A severe drought in Turkey’s Lake Tuz has led to the death of thousands of baby flamingos. Environmentalists say the climate crisis is to blame, as well as agricultural irrigation.
Lake Tuz – which means Salt Lake in Turkish – is one of the largest hypersaline lakes in the world, with a surface area of 1,665km2 (643 sq mi). Approximately 10,000 baby flamingos are born there every year.
But this year, only around 5,000 hatched. Many of those who did died soon after.
The lake, which is sometimes a vibrant pink colour, had dried up. Observer for Yahoo! News, Istem Donmez, said the lake resembled a desert – a sight which was ‘very sad’.
“There were no live flamingos, we only saw dead birds,” he said. “The water of the lake was all gone and there wasn’t even a reflection of water when you take a photo. In various places, there were dead flamingos, both large and small, on the bed of the lake.”
Environmentalist and wildlife photographer Fahri Tunç spoke to Reuters about the flamingo deaths. Tunç explained that the water supplies that typically run into Lake Tuz have been redirected for farming.
“This is the irrigation canal that comes from Konya. It needs to deliver water to Lake Tuz. As you can see, the water is not coming through. It stopped,” Tunç said.
“It is a sin we are all committing.”
Professor Doganay Tolunay of Istanbul University spoke to the Milliyet newspaper about water scarcity. He warned that precipitation levels are dangerously low in Anatolia, which is where Lake Tuz is located.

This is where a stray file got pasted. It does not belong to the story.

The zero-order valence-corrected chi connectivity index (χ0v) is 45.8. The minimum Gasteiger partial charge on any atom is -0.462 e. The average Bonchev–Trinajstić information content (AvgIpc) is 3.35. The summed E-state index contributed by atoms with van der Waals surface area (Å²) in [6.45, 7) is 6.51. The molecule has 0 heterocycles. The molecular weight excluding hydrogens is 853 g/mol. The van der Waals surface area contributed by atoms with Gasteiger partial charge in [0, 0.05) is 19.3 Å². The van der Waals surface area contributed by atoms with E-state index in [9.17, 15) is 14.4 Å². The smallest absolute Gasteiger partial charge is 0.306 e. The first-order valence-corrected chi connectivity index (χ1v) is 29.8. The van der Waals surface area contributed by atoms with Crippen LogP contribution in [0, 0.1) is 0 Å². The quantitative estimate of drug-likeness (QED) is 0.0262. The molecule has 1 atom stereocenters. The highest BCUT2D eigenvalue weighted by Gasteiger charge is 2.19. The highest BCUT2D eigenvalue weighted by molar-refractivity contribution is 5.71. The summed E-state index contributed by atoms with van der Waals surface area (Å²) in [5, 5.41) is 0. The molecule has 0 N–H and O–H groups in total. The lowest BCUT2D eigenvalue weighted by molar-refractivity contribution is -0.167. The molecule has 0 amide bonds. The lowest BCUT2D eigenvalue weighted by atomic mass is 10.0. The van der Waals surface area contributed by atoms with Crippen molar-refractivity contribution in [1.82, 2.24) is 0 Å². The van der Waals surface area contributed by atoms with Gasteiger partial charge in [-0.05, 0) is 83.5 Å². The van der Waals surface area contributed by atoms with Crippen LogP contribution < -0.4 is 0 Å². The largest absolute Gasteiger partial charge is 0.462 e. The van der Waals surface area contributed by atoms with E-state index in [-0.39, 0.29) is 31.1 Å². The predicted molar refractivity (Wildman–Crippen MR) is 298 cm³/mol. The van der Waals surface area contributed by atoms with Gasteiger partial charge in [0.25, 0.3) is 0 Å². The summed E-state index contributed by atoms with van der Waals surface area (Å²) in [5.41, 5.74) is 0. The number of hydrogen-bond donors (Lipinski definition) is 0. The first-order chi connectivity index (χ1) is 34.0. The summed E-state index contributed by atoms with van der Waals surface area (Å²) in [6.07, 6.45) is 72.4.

“Crops failed to grow due to lack of rainfall. A serious water and drought crisis await us,” he said.
The drought preceded severe flash flooding that has taken the lives of hundreds of people in Europe and China.
Both flooding and droughts are a symptom of climate change, which is driven by human activity. In fact, according to NASA, humans have been influencing global weather patterns for nearly a century.
Ben Cook is a researcher at NASA’s Goddard Institute for Space Studies and Columbia University in New York City. He said: “Climate change is not just a future problem.”
“This shows it’s already affecting global patterns of drought, hydroclimate, trends, variability — it’s happening now. And we expect these trends to continue, as long as we keep warming the world.”